Yeah, I do

Do you remember eleven years ago, this month? We were leaving another game night at Nathan and Andrea’s house.  We walked outside together, but before we said good-bye you asked me a question.

Do you want to get lunch after church tomorrow?

“Yeah, I do” I answered, trying to play it cool.  “that would be great”

Okay, then see ya tomorrow.  And you got into your Chevy Lumina and I got into my Pontiac Sunfire.

At Chili’s I got the chicken crispers and we talked about our families and March Madness and when lunch was over I still didn’t know a lot about you, except that you were kind and smart and really tall which of course was a must-have on my list.  But I knew, from a whisper in my heart, that I was going to marry you. 

One of our next dates, you took me swing dancing but beforehand, in my crammed grad student office, Carolina sugar scrubbed my hands so they’d be soft in yours as we jitter bugged around the Student Union.  A year and a half later, after the dinner dates and movie dates and the first kiss and long walks and some hard conversations and meeting each others’ parents and falling in love, your dad asked me an important question, in front of God and our family and friends.

Kirsten, will you have this man to be your husband; to live together in the covenant of marriage?  Will you love him, comfort him, honor and keep him, in sickness and in health, and forsaking all others, be faithful to him as long as you both shall live?

Yes, I will.  I answered.

I remember the first year of our marriage so vividly. The long hikes in the mountains and long games of Trivial Pursuit at The Wine Loft, a bottle of Elk Cove Pinot Gris always on our table.  Peaceful evenings in our little cabin, under the Flagstaff stars.  I loved popping into your office on campus and driving out to Chad and Joy’s house on Monday nights.  I loved cold mornings with you headed into town, sometimes we’d have to pull over again to scrape more ice off the windshield, both of us clutching our travel mugs and listening to Morning Edition.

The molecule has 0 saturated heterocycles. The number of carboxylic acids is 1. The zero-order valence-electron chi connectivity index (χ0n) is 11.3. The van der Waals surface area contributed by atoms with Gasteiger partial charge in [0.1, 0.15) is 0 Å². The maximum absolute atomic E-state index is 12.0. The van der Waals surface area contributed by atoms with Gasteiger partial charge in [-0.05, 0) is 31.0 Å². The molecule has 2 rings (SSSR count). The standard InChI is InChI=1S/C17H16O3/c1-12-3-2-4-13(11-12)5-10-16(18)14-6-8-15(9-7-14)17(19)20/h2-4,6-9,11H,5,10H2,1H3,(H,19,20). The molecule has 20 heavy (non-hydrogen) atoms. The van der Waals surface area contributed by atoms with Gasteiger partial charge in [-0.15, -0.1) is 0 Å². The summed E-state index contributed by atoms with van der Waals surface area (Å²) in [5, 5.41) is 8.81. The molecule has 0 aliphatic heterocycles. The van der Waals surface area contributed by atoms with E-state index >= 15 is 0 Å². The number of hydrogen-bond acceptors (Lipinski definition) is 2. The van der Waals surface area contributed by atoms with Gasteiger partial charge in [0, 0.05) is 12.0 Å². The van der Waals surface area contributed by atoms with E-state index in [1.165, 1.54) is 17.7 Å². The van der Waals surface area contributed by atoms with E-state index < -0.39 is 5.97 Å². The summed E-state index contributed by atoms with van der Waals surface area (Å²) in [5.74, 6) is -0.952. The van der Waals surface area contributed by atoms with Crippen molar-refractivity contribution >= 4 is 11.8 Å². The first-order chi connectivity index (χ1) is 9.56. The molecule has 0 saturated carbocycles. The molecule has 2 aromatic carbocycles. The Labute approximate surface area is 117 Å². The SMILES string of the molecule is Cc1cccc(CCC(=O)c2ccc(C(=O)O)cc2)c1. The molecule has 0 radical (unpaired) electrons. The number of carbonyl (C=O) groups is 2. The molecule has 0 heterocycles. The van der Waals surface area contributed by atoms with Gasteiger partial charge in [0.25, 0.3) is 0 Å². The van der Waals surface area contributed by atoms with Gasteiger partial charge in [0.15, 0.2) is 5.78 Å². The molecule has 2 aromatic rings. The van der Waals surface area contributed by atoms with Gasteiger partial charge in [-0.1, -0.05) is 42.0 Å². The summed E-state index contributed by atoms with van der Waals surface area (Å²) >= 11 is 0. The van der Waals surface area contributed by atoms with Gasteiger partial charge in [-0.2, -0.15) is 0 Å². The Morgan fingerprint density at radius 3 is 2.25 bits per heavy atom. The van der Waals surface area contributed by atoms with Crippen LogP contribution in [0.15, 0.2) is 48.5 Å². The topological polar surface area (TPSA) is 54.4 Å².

Then, a move to Tucson that was scary for me, but we were in it together.  Finding friends, finding a church, finding a job, finding out we were pregnant only to lose that baby.  Finding out we were pregnant again a few months later only to lose that one too.  You loved me so well and endured the violent waves of my emotions with me, never minimizing or rushing or shaming.  I know you weren’t sure what to do with me at times, but you did exactly what I needed; you stayed by my side. 

Then this daughter of ours arrived on the scene, and new parts of our hearts were stirred. In under two years we had two babies.  It changed the way I loved, it changed the way I saw you, it changed the ways I needed you.  A blur of diapers and sippy cups and sleepless nights and temper tantrums – some by the kids and some by me -and for awhile there I knew we were just hanging on by a thread.  A very, very thin thread.  But you’d hand me my ipod and my running shoes and I’d mouth “thank you” as I headed out the door to find some peace and sanity on the pavement.

And we laughed a lot and yelled a bit, and tried to capture first steps and first words and first days of school and we bought a house and lost patience with one another over plumbing problems and money problems and life problems.  But always there would be a bottle of wine to linger over, or one extra cup of coffee in the morning, and while the kids ran around us like little monkeys we would talk about God and life and hurts and hopes.  Our song would come on the radio while cooking dinner and right then and there we swayed back and forth in each others’ arms.  Sometimes we couldn’t finish our dance because the oven timer would go off or our daughter would be tugging at your shirt wanting her turn with you.

And now we are busy and have oceans of thoughts and stresses and feelings keeping us like silos under the same roof, and days will go by where even though we are exchanging schedule information and jars of peanut butter for jars of jam – I don’t see you.

Eleven years later, after those chicken crispers at Chili’s, it’s true that there is more grit to us, more communicated when our eyes meet, and definitely more at stake than a first date could ever hold.  But then again, it’s still just us.

This morning you were headed out the door, but before we said good-bye you asked me a question.

Do you want to get lunch together this week?”

“Yeah, I do” I answered, trying to play it cool.  “That would be great”



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